If you have a health condition, or you are pregnant, you may need specialist healthcare abroad. Check whether your destination country can provide the healthcare you may need and ensure you have appropriate travel insurance for unexpected medical evacuation or local treatment.
See the Coronavirus travel health and Healthcare sections in the Coronavirus page for COVID-19 health information.
At least 8 weeks before your trip, check the latest country-specific health advice from the National Travel Health Network and Centre (NaTHNaC) on the TravelHealthPro website. Each country-specific page has information on vaccine recommendations, any current health risks or outbreaks, and factsheets with information on staying healthy abroad. Guidance is also available from NHS (Scotland) on the FitForTravel website.
General information on travel vaccinations and a travel health checklist is available on the NHS website. You may then wish to contact your health adviser or pharmacy for advice on other preventive measures and managing any pre-existing medical conditions while you’re abroad.
The legal status and regulation of some medicines prescribed or purchased in the UK can be different in other countries. If you’re travelling with prescription or over-the-counter medicine, read this guidance from NaTHNaC on best practice when travelling with medicines. For further information on the legal status of a specific medicine, you’ll need to contact the embassy, high commission or consulate of the country or territory you’re travelling to.
While travel can be enjoyable, it can sometimes be challenging. There are clear links between mental and physical health, so looking after yourself during travel and when abroad is important. Information on travelling with mental health conditions is available in our guidance page. Further information is also available from the National Travel Health Network and Centre (NaTHNaC).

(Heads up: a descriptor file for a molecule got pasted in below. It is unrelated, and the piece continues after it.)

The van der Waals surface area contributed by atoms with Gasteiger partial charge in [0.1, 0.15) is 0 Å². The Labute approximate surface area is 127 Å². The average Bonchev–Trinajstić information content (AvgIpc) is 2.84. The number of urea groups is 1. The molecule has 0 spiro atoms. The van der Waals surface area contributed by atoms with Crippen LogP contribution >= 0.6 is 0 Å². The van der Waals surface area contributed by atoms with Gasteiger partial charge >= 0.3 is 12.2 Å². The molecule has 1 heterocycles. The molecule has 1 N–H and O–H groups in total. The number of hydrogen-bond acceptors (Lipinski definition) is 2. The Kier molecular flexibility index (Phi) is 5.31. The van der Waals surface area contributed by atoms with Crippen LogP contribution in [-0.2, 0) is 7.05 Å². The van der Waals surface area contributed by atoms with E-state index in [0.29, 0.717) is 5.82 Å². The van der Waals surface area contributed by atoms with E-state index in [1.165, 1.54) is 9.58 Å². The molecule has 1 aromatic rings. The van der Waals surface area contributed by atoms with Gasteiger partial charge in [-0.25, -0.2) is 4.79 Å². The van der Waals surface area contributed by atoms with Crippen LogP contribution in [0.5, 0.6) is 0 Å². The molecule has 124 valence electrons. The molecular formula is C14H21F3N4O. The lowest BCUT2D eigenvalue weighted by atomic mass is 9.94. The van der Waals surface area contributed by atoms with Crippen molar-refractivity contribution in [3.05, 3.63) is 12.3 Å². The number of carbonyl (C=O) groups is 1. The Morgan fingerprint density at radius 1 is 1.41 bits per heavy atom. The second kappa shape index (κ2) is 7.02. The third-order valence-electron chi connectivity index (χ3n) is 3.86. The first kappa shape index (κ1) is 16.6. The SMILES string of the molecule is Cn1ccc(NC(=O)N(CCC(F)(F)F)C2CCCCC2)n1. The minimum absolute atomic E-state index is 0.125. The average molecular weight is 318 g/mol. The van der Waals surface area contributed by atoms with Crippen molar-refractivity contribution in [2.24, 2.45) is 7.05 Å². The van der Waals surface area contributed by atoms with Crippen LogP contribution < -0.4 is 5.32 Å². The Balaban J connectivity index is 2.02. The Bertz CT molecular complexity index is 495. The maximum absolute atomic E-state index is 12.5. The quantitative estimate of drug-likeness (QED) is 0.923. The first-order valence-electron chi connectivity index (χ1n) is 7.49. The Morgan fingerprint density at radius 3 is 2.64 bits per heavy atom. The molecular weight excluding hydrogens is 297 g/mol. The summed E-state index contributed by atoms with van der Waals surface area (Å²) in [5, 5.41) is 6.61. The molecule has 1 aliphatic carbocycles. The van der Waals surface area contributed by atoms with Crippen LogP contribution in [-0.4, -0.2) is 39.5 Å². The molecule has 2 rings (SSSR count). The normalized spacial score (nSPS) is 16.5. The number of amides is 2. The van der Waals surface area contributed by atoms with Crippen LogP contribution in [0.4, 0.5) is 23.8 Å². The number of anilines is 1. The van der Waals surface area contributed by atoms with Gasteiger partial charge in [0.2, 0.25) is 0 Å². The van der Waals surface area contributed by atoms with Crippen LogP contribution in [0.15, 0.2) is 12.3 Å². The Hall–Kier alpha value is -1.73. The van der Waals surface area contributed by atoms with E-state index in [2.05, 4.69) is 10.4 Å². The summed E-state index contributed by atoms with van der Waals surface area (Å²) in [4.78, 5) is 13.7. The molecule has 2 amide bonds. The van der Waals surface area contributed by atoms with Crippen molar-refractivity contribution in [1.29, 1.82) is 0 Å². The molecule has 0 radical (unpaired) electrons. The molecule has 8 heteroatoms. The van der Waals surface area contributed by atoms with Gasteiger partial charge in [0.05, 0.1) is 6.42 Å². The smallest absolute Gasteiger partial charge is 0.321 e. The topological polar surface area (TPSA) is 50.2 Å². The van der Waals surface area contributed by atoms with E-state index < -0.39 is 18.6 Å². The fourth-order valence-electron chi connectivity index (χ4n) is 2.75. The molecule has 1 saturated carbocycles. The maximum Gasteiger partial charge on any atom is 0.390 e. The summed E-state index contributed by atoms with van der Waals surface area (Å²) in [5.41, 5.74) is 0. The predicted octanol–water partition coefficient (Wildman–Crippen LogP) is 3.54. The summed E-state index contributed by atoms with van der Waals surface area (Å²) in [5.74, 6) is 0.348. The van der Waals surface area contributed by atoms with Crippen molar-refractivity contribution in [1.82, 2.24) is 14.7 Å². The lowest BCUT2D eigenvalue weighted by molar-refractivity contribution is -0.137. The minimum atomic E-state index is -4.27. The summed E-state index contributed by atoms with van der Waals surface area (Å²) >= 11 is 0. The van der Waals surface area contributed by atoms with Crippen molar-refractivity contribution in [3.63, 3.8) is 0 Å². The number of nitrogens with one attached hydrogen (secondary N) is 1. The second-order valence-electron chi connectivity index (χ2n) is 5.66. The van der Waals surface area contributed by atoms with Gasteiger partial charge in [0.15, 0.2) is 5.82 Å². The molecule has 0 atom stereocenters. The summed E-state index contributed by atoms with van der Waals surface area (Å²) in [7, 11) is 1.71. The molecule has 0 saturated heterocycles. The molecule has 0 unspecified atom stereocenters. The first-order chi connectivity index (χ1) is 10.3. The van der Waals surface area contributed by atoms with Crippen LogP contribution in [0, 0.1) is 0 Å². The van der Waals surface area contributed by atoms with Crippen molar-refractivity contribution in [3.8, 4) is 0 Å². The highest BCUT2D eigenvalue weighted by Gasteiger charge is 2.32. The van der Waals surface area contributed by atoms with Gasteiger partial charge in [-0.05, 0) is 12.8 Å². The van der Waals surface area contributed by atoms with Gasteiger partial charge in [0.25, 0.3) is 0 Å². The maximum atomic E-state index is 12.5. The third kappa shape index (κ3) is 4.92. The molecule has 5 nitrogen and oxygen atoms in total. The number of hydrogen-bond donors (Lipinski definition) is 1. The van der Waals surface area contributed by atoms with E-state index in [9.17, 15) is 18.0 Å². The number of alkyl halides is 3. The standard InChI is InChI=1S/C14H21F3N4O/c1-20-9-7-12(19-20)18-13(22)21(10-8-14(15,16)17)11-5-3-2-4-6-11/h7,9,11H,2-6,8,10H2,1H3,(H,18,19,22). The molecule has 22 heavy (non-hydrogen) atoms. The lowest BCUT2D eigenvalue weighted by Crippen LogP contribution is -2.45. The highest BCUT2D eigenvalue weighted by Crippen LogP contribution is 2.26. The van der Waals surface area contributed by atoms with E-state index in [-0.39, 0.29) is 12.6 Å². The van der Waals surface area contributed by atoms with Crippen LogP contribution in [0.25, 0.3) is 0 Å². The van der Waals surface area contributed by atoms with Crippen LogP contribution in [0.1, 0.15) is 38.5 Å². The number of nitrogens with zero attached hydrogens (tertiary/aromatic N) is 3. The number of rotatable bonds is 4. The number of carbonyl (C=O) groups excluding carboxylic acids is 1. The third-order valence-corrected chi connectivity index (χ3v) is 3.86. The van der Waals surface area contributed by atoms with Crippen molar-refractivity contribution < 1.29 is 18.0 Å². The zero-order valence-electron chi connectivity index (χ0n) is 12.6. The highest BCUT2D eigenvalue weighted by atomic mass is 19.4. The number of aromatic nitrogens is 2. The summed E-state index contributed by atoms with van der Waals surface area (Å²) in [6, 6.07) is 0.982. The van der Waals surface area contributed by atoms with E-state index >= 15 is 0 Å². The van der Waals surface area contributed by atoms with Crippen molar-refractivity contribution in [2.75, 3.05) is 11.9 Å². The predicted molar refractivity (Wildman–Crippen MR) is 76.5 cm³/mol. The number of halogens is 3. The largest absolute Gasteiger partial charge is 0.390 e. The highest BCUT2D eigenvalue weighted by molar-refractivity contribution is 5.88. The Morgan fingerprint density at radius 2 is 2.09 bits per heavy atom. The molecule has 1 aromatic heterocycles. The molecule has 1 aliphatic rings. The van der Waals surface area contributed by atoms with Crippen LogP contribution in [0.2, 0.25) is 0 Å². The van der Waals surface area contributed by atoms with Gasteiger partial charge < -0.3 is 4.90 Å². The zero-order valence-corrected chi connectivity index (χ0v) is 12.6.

The Jamaican authorities have introduced new measures in relation to coronavirus. See Staying during coronavirus
Mosquito-borne diseases, such as Zika, dengue fever and chikungunya have been confirmed in Jamaica. You should take steps to avoid being bitten by mosquitoes.
UK health authorities have classified Jamaica as having a risk of Zika virus transmission. For more information and advice, visit the National Travel Health Network and Centre website.
Dengue fever is endemic to Latin America and the Caribbean and can occur throughout the year.
The 2013 UNAIDS Report on the global AIDS epidemic estimates that around 28,000 adults aged 15 or over in Jamaica were living with HIV; the prevalence percentage was estimated at around 1.7% of the adult population compared to the prevalence percentage in adults in the UK of around 0.2%. You should exercise normal precautions to avoid exposure to HIV/AIDS.
The standard of medical facilities, both private and government operated, can vary throughout Jamaica and may not meet UK standards; getting access to medication can be challenging.
Medical treatment can be expensive with doctors and hospitals often expecting immediate cash payment for health services. Make sure you have adequate travel health insurance and accessible funds to cover the cost of any medical treatment abroad and repatriation.
If you need emergency medical assistance during your trip, dial 110 and ask for an ambulance. You should contact your insurance/medical assistance company promptly if you are referred to a medical facility for treatment.